Medicaid Subrogation Right Restricted

The Eighth Circuit Court of Appeals has limited Medicaid’s subrogation interest in a tort recovery.

Plaintiff received substantial injuries in an auto wreck. She applied for Medicaid coverage and agreed to assign to the state her “right to any settlement, judgment or award” she might receive from any third parties. Medicaid paid over $215,000 in benefits on her behalf.

Medicaid and plaintiff agreed that plaintiff’s damages exceeded $3,000,000. However, plaintiff settled her case against the tortfeasors for $550,000.

Medicaid claimed their full subrogation interest. Plaintiff argued that because plaintiff only recovered 16.5% of her damages she should only have to reimburse Medicaid 16.5% of the subrogation interest (approximately $35,000).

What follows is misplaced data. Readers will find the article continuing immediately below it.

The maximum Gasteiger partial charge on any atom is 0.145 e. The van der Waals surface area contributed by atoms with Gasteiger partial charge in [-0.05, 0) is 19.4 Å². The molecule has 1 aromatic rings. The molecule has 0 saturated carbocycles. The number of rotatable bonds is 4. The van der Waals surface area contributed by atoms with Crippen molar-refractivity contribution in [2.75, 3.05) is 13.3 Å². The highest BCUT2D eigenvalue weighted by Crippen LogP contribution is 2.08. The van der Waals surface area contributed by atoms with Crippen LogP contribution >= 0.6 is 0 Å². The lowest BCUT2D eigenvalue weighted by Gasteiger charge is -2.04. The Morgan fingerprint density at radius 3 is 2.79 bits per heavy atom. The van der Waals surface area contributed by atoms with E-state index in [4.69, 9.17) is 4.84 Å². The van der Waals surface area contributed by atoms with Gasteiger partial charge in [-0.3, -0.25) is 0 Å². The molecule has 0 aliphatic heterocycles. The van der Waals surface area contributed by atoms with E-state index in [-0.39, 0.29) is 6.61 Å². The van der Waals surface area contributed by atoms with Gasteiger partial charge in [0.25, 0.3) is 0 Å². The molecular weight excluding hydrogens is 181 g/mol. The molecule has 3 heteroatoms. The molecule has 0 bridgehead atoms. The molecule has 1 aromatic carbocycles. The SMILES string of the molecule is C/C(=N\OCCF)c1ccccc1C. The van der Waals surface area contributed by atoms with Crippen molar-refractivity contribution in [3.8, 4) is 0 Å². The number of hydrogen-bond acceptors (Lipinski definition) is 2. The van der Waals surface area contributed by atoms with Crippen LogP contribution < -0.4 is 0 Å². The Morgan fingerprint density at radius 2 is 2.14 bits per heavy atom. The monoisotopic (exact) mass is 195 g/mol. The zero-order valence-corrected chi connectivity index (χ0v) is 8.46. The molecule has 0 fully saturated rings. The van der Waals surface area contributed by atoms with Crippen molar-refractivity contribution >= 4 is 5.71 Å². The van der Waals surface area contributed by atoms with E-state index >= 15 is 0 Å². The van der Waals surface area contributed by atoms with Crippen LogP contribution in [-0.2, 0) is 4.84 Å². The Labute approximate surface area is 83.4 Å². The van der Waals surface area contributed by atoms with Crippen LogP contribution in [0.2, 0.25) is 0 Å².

The appellate court reversed a ruling in favor of Medicaid and held that the subrogation interest should be reduced to the lower amount. The Court found that the Arkansas Medicaid Statute was in conflict with federal law and therefore was pre-empted. The decision is Ahlborn v. Arkansas Dept. of Human Services.

Tennessee’s Medicaid law (called “Tenncare”) takes into account the fact of a limited recovery and reduces the subrogation interest accordingly. However, this decision will be helpful to Tennessee lawyers who have personal injury cases in other states.